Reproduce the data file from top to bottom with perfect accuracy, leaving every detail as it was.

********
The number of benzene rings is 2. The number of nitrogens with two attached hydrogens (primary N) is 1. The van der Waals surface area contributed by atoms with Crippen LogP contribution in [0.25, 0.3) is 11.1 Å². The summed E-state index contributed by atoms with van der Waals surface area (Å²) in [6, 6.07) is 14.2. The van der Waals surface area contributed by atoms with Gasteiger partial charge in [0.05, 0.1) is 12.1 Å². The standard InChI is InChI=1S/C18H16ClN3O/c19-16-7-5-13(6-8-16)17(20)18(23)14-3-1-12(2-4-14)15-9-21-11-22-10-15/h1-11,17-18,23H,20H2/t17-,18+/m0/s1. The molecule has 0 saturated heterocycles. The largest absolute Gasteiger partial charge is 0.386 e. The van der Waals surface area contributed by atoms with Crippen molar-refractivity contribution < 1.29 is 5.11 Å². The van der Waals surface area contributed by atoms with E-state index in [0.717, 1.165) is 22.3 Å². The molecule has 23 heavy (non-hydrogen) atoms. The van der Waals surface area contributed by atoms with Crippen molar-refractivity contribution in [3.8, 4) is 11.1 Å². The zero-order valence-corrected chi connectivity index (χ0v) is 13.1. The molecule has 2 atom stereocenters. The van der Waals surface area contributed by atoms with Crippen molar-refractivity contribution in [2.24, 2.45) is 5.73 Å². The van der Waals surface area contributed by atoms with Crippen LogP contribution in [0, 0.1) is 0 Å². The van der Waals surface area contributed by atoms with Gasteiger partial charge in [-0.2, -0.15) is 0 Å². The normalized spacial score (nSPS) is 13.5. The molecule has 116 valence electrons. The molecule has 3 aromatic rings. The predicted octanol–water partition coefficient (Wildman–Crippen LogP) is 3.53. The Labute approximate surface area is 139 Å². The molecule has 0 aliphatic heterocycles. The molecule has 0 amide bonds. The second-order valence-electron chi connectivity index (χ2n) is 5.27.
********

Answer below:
The number of benzene rings is 2. The number of nitrogens with two attached hydrogens (primary N) is 1. The van der Waals surface area contributed by atoms with Crippen LogP contribution in [0.25, 0.3) is 11.1 Å². The summed E-state index contributed by atoms with van der Waals surface area (Å²) in [6, 6.07) is 14.2. The van der Waals surface area contributed by atoms with Gasteiger partial charge in [0.05, 0.1) is 12.1 Å². The standard InChI is InChI=1S/C18H16ClN3O/c19-16-7-5-13(6-8-16)17(20)18(23)14-3-1-12(2-4-14)15-9-21-11-22-10-15/h1-11,17-18,23H,20H2/t17-,18+/m0/s1. The molecule has 0 saturated heterocycles. The largest absolute Gasteiger partial charge is 0.386 e. The van der Waals surface area contributed by atoms with Crippen molar-refractivity contribution < 1.29 is 5.11 Å². The van der Waals surface area contributed by atoms with E-state index in [0.717, 1.165) is 22.3 Å². The molecule has 23 heavy (non-hydrogen) atoms. The van der Waals surface area contributed by atoms with Crippen molar-refractivity contribution in [3.8, 4) is 11.1 Å². The zero-order valence-corrected chi connectivity index (χ0v) is 13.1. The molecule has 2 atom stereocenters. The van der Waals surface area contributed by atoms with Crippen molar-refractivity contribution in [2.24, 2.45) is 5.73 Å². The van der Waals surface area contributed by atoms with Crippen LogP contribution in [0, 0.1) is 0 Å². The van der Waals surface area contributed by atoms with Gasteiger partial charge in [-0.2, -0.15) is 0 Å². The normalized spacial score (nSPS) is 13.5. The molecule has 116 valence electrons. The molecule has 3 aromatic rings. The predicted octanol–water partition coefficient (Wildman–Crippen LogP) is 3.53. The Labute approximate surface area is 139 Å². The molecule has 0 aliphatic heterocycles. The molecule has 0 amide bonds. The second-order valence-electron chi connectivity index (χ2n) is 5.27.